“Time’s up. Let’s make tracks... before we catch something.” Guy grabs his newest hat – a black Biltmore Dijon Braid Porkpie – buttons up his stylish gray trench coat, turns up the collar, and leaves the warmth of the tunnel for the pouring rain.

“OK,” Eli listlessly obeys the man he once commanded.

Zion Square

Eli and Guy are walking on Jaffa Street, where the new light rail has transformed Jerusalem’s famously congested traffic artery into a pedestrian promenade.

Guy points to Eli’s kippah that once again is sitting awkwardly on his unruly main.

“When did you start wearing that anyways?” Guy asks.

“Probably around the time I started going to synagogue every week,” Eli muses.

Guy lets out a high-pitched laugh.

“Funny?” Eli morosely asks.

“When you lectured the platoon about lessons learned from the Sinai Campaign, or Six Day War, whatever, you’d say: “God may be on our side right now, but he’s keeping his options open.”

A glimmer of recognition washes over Eli’s face as he recalls one of his stock lines. “It’s not about Torah, but tactics...”

“Exactly. So when did you join the God squad?” Guy pushes the point.

“Dina’s dad’s a famous rabbi. I figured if I couldn’t be the super soldier she married, least I could do is try to fit in to the community.”

“Community?” Guy asks.

“Neve Yaakov. I married for love, my friend, but as a wedding present I got a rabbinic dynasty for in-laws. Dina has 100 relatives within spitting distance of our apartment. That’s how I got the job with the sanitation department. Dina’s uncle pulled some strings...”

“Neveh Ya’acov... I hear they don’t have running water there,” Guy chides.

“Urban legend. Don’t believe everything you hear,” Eli retorts.

The hard rain eases into a light drizzle.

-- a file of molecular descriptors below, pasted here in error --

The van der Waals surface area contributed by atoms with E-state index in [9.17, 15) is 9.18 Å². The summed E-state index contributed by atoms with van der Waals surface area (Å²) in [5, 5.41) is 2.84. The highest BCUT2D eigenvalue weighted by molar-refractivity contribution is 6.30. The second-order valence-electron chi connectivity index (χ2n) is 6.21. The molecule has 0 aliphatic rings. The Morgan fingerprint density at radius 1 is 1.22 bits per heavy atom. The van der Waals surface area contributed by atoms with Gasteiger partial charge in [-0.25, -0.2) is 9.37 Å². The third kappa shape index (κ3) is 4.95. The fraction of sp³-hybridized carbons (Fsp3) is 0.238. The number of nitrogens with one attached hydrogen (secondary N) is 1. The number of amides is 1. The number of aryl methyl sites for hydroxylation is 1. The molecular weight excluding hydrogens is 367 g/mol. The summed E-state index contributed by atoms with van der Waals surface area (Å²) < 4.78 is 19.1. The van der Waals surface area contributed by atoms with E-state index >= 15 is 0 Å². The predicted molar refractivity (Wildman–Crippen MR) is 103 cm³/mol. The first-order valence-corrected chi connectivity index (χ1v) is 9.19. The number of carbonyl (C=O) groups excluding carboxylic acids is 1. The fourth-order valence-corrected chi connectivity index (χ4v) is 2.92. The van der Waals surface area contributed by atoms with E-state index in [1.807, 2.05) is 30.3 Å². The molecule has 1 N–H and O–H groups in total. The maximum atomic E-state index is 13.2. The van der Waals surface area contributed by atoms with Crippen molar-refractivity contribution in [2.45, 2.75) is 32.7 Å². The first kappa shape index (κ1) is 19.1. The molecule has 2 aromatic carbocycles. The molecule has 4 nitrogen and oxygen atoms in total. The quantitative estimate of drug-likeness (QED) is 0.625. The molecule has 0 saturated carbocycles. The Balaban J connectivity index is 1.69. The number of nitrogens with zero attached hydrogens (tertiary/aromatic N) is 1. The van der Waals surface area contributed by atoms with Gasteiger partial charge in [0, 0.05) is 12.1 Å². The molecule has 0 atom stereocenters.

Guy wraps an arm around Eli as they reach Zion Square. “Sounds like a fate worse than death. But what do I know: I’m just a single guy in his 30s still hitting on college girls. Sounds like you have it all mapped out. Nice and neat.”

“Dina wants us to buy a place. We can get a good deal. It’s all about the long game...Right?” Eli responds with a child-like lilt.

The square is usually buzzing with local youth, street performers and tourists. But on this night the rain and cold keep them away. Besides Eli and Guy, the only other people around are a few homeless ranting about politics, and some taxi drivers having a smoke.

Eli and Guy huddle by a concrete street piano at the bottom of Ben-Yehuda Street. Guy’s phone vibrates. He looks at the screen, sends a text.

“Jasmine’s shift ends in a couple of minutes,” Guy reports.

“OK. Before I forget: Here you go,” Eli says as he’s going through his army jacket and pulls out a couple of hundred shekels. He hands it to Guy.

“What’s this?” Guy asks.

“You spotted me some cash last time we met. I’m working now, so here you go...” Eli answers.

“Anytime. But that’s not what I meant... What’s THAT?” Guy points to a bright red envelope that had fallen out of Eli’s jacket.

Eli takes the envelope from the ground: “Oh...Just something from...”

Eli is about to tear the envelope in half when Guy swipes it from him.

“Wait...” Eli protests weakly.

Guy shifts his left arm away from Eli, shielding the letter from him.

Guy scans the letter. He looks up, turns toward Eli and leans in. The two men are nose-to-nose.

“If you rip this up, you’re dead to me. I’ll never speak to you again. Understand?” Guy barks.

“Dina thinks it’s time we try again to start a family again...” Eli begins.